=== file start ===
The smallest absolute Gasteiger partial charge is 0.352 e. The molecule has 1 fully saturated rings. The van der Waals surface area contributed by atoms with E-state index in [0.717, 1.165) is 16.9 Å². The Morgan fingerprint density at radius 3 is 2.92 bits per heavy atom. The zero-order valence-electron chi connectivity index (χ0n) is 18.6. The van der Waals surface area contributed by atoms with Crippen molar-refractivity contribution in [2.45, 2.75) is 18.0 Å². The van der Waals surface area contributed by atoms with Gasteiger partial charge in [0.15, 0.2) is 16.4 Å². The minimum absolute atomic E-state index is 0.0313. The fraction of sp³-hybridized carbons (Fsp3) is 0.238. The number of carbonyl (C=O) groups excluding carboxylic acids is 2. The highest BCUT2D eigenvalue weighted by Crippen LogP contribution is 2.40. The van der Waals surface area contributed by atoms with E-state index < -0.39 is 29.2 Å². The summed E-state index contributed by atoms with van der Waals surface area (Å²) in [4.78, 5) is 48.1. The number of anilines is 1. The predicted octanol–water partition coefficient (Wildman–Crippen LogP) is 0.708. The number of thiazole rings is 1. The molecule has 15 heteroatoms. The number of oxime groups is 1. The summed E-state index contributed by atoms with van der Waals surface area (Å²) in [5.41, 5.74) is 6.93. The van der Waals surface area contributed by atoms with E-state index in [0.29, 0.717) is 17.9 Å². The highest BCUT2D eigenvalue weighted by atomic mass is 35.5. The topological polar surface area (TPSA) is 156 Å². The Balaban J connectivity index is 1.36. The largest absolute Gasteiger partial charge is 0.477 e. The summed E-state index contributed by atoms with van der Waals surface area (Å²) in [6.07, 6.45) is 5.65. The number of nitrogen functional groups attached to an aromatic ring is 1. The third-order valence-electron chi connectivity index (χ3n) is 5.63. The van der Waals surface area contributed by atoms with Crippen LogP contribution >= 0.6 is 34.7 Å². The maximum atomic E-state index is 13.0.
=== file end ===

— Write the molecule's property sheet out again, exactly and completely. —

The smallest absolute Gasteiger partial charge is 0.352 e. The molecule has 1 fully saturated rings. The van der Waals surface area contributed by atoms with E-state index in [0.717, 1.165) is 16.9 Å². The Morgan fingerprint density at radius 3 is 2.92 bits per heavy atom. The zero-order valence-electron chi connectivity index (χ0n) is 18.6. The van der Waals surface area contributed by atoms with Crippen molar-refractivity contribution in [2.45, 2.75) is 18.0 Å². The van der Waals surface area contributed by atoms with Gasteiger partial charge in [0.15, 0.2) is 16.4 Å². The minimum absolute atomic E-state index is 0.0313. The fraction of sp³-hybridized carbons (Fsp3) is 0.238. The number of carbonyl (C=O) groups excluding carboxylic acids is 2. The highest BCUT2D eigenvalue weighted by Crippen LogP contribution is 2.40. The van der Waals surface area contributed by atoms with E-state index < -0.39 is 29.2 Å². The summed E-state index contributed by atoms with van der Waals surface area (Å²) in [4.78, 5) is 48.1. The number of anilines is 1. The predicted octanol–water partition coefficient (Wildman–Crippen LogP) is 0.708. The number of thiazole rings is 1. The molecule has 15 heteroatoms. The number of oxime groups is 1. The summed E-state index contributed by atoms with van der Waals surface area (Å²) in [5.41, 5.74) is 6.93. The van der Waals surface area contributed by atoms with E-state index in [0.29, 0.717) is 17.9 Å². The highest BCUT2D eigenvalue weighted by atomic mass is 35.5. The topological polar surface area (TPSA) is 156 Å². The Balaban J connectivity index is 1.36. The largest absolute Gasteiger partial charge is 0.477 e. The summed E-state index contributed by atoms with van der Waals surface area (Å²) in [6.07, 6.45) is 5.65. The number of nitrogen functional groups attached to an aromatic ring is 1. The third-order valence-electron chi connectivity index (χ3n) is 5.63. The van der Waals surface area contributed by atoms with Crippen LogP contribution >= 0.6 is 34.7 Å². The maximum atomic E-state index is 13.0.